Times have been grim for Centrestage Theatre – Covid-19 lockdowns nearly closed its doors for good.
The fact that it is not only up and running now, but busier than ever, is a success story that is largely thanks to the community.
The theatre, in Ōrewa, is a registered charity, dependent on income from ticket sales, venue and costume hire, sponsorship and grants. It bears the considerable cost of running and maintaining its recently refurbished building (owned by Ōrewa Theatre Trust) – including an annual bill of $33,000 for insurance.
Co-manager Stephanie McKellar says before the first lockdown, the theatre was poised for its best year in ages.
“Just like that, the first six months of our programme was cancelled, and all income gone,” Stephanie remembers. “I had to refund ticket sales of around $21,000, including for a sold-out season of Strictly Ballroom.”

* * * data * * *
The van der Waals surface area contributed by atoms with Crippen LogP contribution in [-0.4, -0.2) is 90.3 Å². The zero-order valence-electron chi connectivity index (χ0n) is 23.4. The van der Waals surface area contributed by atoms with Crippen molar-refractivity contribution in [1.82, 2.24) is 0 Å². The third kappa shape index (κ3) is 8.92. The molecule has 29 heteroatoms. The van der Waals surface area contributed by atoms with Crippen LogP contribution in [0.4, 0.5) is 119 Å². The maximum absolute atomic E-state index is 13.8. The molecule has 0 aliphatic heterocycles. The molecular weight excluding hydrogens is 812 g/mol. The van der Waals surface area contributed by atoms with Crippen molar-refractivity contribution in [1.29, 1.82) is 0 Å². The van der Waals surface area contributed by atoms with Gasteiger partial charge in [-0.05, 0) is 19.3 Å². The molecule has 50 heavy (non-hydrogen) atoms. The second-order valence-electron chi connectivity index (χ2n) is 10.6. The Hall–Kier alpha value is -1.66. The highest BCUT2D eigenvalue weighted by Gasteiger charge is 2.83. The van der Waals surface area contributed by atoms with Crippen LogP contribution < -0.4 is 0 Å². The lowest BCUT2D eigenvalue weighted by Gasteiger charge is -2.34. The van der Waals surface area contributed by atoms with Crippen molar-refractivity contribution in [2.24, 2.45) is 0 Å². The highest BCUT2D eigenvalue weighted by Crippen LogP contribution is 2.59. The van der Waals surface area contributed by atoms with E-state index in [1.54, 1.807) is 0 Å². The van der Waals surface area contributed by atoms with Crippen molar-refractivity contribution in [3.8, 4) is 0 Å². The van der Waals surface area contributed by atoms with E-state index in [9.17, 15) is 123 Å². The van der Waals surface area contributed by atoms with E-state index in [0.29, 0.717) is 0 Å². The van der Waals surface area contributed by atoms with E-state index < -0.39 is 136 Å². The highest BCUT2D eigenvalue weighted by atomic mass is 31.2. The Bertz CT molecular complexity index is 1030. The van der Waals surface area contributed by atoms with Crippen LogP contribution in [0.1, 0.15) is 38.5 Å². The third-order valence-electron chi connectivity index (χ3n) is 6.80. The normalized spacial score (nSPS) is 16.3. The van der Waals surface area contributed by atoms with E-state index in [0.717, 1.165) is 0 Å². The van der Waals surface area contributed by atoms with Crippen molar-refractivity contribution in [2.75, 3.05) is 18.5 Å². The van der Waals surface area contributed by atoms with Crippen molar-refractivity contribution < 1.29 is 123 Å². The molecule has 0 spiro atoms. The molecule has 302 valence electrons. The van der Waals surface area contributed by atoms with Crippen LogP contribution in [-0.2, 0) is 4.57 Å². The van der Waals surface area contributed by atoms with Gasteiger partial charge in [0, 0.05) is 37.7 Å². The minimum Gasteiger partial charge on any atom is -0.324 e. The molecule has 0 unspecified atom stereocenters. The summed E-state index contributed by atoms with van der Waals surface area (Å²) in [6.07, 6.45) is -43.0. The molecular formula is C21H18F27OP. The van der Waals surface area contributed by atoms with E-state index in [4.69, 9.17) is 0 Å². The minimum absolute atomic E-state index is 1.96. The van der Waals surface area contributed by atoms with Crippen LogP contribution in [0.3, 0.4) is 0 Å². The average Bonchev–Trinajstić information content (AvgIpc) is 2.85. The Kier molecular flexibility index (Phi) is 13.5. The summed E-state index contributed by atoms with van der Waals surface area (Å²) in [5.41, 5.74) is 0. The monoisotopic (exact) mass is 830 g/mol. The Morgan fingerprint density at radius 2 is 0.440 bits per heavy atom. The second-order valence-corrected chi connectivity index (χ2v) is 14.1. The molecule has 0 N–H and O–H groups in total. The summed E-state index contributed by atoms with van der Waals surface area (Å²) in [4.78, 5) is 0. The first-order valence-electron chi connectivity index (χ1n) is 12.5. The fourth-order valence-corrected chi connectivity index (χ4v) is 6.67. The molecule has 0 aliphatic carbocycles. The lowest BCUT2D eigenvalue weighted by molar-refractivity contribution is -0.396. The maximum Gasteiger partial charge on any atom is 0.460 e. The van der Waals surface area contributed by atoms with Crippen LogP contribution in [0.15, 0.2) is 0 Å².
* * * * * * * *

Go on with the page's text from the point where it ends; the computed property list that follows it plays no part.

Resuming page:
As she contacted ticket holders about the refund, Stephanie says she was overwhelmed with the response – just over $7000 was donated back to the theatre.
“In a time of such uncertainty, that was incredible,” she says.
Support continued to flow – from Ōrewa Theatre Trust, theatre patrons, the Government wage subsidy and, after an anxious wait, an Auckland Council grant.
Stephanie says a lot was learned along the way, such as how to manage audiences restricted to 100 socially distanced people and how to trim an already slim budget to the bone.
She says commercial sponsorship, including naming rights, would help ensure the facility’s future. Also she is hopeful as the Hibiscus & Bays Local Board lobbies Council for better funding that would bring it in line with other community theatres in the city.
“The whole Covid experience proved how the community values its theatre. You never know what’s around the corner but I’m optimistic, and so grateful,” Stephanie says.